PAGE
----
Sorry friends, it’s been awhile since I wrote my last blog post.

 

I wonder if your summer has been as busy as mine. I didn’t intend for it to be this way.

 

Today I took a long walk, alone, so I could hear the sound of my own heartbeat.

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And I’ve been reading a quiet little book called The Quotidian Mysteries by Kathleen Norris.

 

She says,

My strength returns to me with my cup of coffee and the reading of the psalms…

When I allow busy little doings to fill the precious time of early morning, when contemplation might flourish, I open the doors to the demon of acedia. Noon becomes a blur—no time, no time—the wolfing down of a sandwich as I listen to the morning’s phone messages and plan the afternoon’s errands. When evening comes I am so exhausted the vespers has become impossible.

 

What is keeping us busy?

 

Rosalie. Need I say more? I feel so lucky that we live ten minutes away from our first grandchild. She is almost four months old. We try to help Taylor and Rik as much as we can, but many times it seems we fail. Two weeks ago we went to Estes Park to stay in a condo with them. Taylor was in a wedding. The first night I was in tears after one hour. I just could not make that little girl smile. I think it’s because she’s smart and she realizes I’m not Mom or Dad.

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It’s okay to feel small, because when you do, it means God feels big.

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Today my daughter had a doctor’s appointment. Rosalie started fussing. Tay handed her to me and asked me to take her to the bathroom to change her. Well, I haven’t changed a baby in a public bathroom for 25 years and we didn’t have those folding diaper-changing trays you find in public bathrooms.

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I found a tiny bathroom and there was no place to change her. There was a narrow counter for people to set things on, but not really big enough to change a child easily. I put her on the changing pad on top of the narrow ledge, holding her with one hand as I wrestled to find what I needed in the diaper bag. Her shirt was sopping wet down to her belly button and she had a soiled diaper. By the time I had a clean diaper and clean “onesie” half buttoned up she was shrieking the loudest noise you could imagine.

 

I looked around at the scene and decided I’d take her down the hall, half dressed, and hand her to her mom. Then I went back and picked everything up and got the stroller. My daughter wonders, “How were you ever a mother?”

 

At the beginning of July, I moved my counseling office. I had been at my old location almost ten years. I was sad to leave my former building because I love the people there but I’m in a nice new spot on the third floor of the 1st Bank at Kipling and Belleview. I love the views of the mountains and trees.

 

John and I have been doing Airbnb mostly for the fun of it. After wondering what types of people were guests or hosts, we just dove in. I couldn’t believe how easy it was to list our place, and how easy it is to get guests. We’ve had about 98% of our dates blocked off because we were getting inquiries every day. So far it’s been a blast. We’ve had five sets of guests and we’ll have four more in August.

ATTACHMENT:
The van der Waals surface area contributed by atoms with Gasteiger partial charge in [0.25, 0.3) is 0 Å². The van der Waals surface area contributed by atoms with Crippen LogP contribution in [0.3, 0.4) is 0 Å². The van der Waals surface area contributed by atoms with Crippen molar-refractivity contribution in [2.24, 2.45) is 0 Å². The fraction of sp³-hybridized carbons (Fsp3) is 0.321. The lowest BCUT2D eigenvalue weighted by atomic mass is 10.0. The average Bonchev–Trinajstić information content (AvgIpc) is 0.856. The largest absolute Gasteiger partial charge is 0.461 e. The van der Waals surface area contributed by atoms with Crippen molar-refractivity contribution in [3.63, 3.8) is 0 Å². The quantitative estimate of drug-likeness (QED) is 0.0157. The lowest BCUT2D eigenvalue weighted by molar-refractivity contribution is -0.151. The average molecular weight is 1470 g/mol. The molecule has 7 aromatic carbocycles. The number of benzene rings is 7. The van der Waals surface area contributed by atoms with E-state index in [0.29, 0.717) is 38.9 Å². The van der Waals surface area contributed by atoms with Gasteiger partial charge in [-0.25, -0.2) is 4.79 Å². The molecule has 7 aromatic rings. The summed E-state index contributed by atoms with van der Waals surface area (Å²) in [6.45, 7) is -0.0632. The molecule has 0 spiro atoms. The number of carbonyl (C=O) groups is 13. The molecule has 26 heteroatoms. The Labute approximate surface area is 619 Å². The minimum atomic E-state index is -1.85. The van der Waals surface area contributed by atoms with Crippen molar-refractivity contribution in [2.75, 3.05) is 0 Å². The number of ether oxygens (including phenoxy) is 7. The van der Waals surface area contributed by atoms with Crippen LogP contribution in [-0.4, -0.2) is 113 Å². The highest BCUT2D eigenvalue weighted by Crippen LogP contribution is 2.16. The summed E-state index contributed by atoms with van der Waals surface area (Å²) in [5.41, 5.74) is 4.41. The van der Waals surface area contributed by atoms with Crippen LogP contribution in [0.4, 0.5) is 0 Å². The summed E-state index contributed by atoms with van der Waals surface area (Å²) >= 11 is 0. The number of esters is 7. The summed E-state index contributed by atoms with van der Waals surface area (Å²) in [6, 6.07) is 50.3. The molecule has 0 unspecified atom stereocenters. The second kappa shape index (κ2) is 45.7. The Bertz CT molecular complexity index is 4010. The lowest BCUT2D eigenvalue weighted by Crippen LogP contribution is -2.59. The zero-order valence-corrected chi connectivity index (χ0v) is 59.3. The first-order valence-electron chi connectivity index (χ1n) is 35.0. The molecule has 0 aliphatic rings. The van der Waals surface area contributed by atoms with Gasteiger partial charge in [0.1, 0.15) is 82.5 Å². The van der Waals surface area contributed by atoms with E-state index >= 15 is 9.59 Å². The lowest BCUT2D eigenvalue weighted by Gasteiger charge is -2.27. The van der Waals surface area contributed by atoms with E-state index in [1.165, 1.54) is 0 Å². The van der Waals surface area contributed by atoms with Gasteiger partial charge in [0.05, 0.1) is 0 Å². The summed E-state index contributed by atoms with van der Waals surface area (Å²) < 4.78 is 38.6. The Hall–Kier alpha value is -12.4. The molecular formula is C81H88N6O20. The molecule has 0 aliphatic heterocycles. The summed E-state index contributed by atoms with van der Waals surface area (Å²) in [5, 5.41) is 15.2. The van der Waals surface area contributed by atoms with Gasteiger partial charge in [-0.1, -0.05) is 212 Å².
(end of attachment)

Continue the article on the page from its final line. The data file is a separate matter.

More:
We’ve been able to have a lot of fun in the mountains with family and friends. One day we rented Razr ATVs and rode all over the mountains near Grand Lake. It was a little stressful when we found ourselves blocked in an area that was closed off. Only we could have done that! After much pondering we drove the ATVs down a steep incline where the roadblock was, and came up the other side.

 

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A few weeks ago we joined friends at the Colorado Irish Festival at Clement Park. We listened to the Moxie Strings and the Elders.
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There is nothing better than putting your arms around your friends and random strangers, swaying to the music, while listening to this song:

Put your arms around each other
And sing to the angels up high
Shake your fist at the devil and begrudgers
Give a kiss to the one by your side

It makes you laugh wholeheartedly when they tell you to kiss the person on your right and left.

 

My clients are keeping me busy and I love seeing them. In fact, today I posted this on my Facebook page:

True Confession: even after almost a dozen years of counseling I still get nervous before I meet each new client.That’s because you never know what story they are carrying. But after doing so—each and every time—I feel something holy because they trusted me with their struggle.

 

So it’s been a great summer but I’m purposely trying to slow down. For some reason I feel a bit stressed. Maybe it’s the upcoming election or perhaps it’s the near daily ISIS attacks, but this quote speaks to me:

Minimalism is the intentional promotion of the things I most value, and the intentional removal of anything that distracts from it.

–Joshua Becker, author of The More of Less

 

 

What I’m reading: 

 

The Power of the Other by Henry Cloud – Combining engaging case studies, persuasive findings from cutting-edge brain research, and examples from his consulting practice, Dr. Cloud argues that whether you’re a Navy SEAL or a corporate executive, outstanding performance depends on having the right kind of connections to fuel personal growth and minimize toxic associations and their effects. Presenting a dynamic model of the impact these different kinds of connections produce, Dr. Cloud shows readers how to get more from themselves by drawing on the strength and expertise of others. You don’t have a choice whether or not others have power in your life, but you can choose what kinds of relationships you want.